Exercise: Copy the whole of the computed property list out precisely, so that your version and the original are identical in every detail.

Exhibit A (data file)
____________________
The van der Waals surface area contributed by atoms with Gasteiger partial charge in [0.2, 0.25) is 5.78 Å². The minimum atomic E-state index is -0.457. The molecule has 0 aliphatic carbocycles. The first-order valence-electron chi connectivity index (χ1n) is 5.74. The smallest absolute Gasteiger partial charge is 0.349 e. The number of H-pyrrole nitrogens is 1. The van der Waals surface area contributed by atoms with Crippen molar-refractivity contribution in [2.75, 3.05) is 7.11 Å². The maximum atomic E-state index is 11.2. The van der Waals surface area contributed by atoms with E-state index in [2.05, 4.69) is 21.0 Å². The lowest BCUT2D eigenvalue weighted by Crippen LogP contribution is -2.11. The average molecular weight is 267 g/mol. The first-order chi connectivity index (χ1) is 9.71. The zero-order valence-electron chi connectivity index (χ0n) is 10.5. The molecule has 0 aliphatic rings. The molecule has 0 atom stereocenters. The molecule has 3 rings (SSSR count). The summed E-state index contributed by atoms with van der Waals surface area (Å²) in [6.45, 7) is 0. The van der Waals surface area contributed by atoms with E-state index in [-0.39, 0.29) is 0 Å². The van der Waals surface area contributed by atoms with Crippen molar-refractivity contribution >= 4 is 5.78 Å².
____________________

The van der Waals surface area contributed by atoms with Gasteiger partial charge in [0.2, 0.25) is 5.78 Å². The minimum atomic E-state index is -0.457. The molecule has 0 aliphatic carbocycles. The first-order valence-electron chi connectivity index (χ1n) is 5.74. The smallest absolute Gasteiger partial charge is 0.349 e. The number of H-pyrrole nitrogens is 1. The van der Waals surface area contributed by atoms with Crippen molar-refractivity contribution in [2.75, 3.05) is 7.11 Å². The maximum atomic E-state index is 11.2. The van der Waals surface area contributed by atoms with E-state index in [2.05, 4.69) is 21.0 Å². The lowest BCUT2D eigenvalue weighted by Crippen LogP contribution is -2.11. The average molecular weight is 267 g/mol. The first-order chi connectivity index (χ1) is 9.71. The zero-order valence-electron chi connectivity index (χ0n) is 10.5. The molecule has 0 aliphatic rings. The molecule has 0 atom stereocenters. The molecule has 3 rings (SSSR count). The summed E-state index contributed by atoms with van der Waals surface area (Å²) in [6.45, 7) is 0. The van der Waals surface area contributed by atoms with E-state index in [-0.39, 0.29) is 0 Å². The van der Waals surface area contributed by atoms with Crippen molar-refractivity contribution >= 4 is 5.78 Å².